When I saw the Writers Guild of America strike coming and potentially affecting the very few TV shows I enjoy -- two of which happen to air on the very same night and time -- I was more concerned about the future exploits of the tube's own Captain America, Jack Bauer, fighting terrorists and corrupt politicians on 24 than the continuing saga of Heroes.

Why?

The one-day, 24-ep story arcs that drove 24 for five seasons to critical and ratings successes "blew up" not very long after the initial shock of a nuclear bomb exploding in southern California. As many fans howled over plot developments that seemingly went "nowhere" (I liked many of them them more than most of you), ratings took a dive and, no doubt, the success of the inaugural season of Heroes scheduled head-on against 24 on Monday nights contributed to some of that slide. Besides, how many times can Captain Jack overcome a rogues gallery of terrorists against "impossible odds" before viewers start wondering if there's more to the story than that?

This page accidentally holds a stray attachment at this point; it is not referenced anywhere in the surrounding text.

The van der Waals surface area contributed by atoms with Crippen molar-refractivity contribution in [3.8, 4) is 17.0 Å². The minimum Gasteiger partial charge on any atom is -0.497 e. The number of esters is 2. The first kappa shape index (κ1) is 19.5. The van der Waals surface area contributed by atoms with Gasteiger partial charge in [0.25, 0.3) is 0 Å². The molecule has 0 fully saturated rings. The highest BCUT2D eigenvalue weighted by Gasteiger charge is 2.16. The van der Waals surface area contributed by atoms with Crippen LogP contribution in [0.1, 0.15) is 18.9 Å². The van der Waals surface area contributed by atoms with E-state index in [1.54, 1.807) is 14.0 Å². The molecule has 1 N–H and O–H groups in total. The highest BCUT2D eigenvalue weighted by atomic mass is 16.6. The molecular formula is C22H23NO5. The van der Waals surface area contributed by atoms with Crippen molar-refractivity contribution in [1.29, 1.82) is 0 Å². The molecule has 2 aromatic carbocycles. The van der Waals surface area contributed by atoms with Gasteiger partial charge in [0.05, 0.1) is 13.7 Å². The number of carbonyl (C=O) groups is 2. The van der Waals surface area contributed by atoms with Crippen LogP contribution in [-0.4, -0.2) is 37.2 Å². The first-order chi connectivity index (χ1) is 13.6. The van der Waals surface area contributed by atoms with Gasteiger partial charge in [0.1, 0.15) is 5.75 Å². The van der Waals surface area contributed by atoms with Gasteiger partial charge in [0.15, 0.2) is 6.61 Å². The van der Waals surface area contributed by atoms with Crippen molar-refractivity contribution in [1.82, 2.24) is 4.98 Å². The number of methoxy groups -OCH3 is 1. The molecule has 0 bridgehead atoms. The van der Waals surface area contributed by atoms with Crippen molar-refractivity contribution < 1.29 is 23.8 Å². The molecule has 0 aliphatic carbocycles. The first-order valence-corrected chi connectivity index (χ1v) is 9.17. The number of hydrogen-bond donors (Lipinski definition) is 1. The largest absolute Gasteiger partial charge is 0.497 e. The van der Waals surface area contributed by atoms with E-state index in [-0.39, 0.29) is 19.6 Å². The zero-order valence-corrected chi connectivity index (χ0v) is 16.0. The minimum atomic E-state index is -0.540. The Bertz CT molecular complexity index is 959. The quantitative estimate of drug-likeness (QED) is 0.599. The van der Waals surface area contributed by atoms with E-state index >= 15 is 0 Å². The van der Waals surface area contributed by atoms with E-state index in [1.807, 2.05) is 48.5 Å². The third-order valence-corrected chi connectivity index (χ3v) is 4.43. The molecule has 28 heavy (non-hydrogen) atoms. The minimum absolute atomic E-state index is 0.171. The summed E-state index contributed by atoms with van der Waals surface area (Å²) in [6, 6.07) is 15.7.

Last week, EW.com reported the production will be suspended on 24 after ep 8, with the finished chapters embargoed until the strike ends and eps can be aired uninterrupted. We won't have this same problem with Heroes, however, according to a news story appearing on MTV. com. After the end of season 1, producers put out the word there would be two story arcs instead of one, with the current "Generations" story ending -- very conveniently -- after ep 11 airing on Dec. 3.

So, you may be getting a premium cable channel run of Heroes -- think Dexter or Curb Your Enthusiasm -- but it will have a definitive end. Not only is it good for fans, on the business end, NBC/Universal will have at least one TV-to-DVD collection moneymaker on their hands come summertime.

And, just in case you missed it -- as I nearly did -- have a look at the multiple Heroes covers gracing this past week's TV Guide, illustrated by Jim Lee, Phil Jimenez, Michael Turner, and (my fav of the bunch) Tim Sale.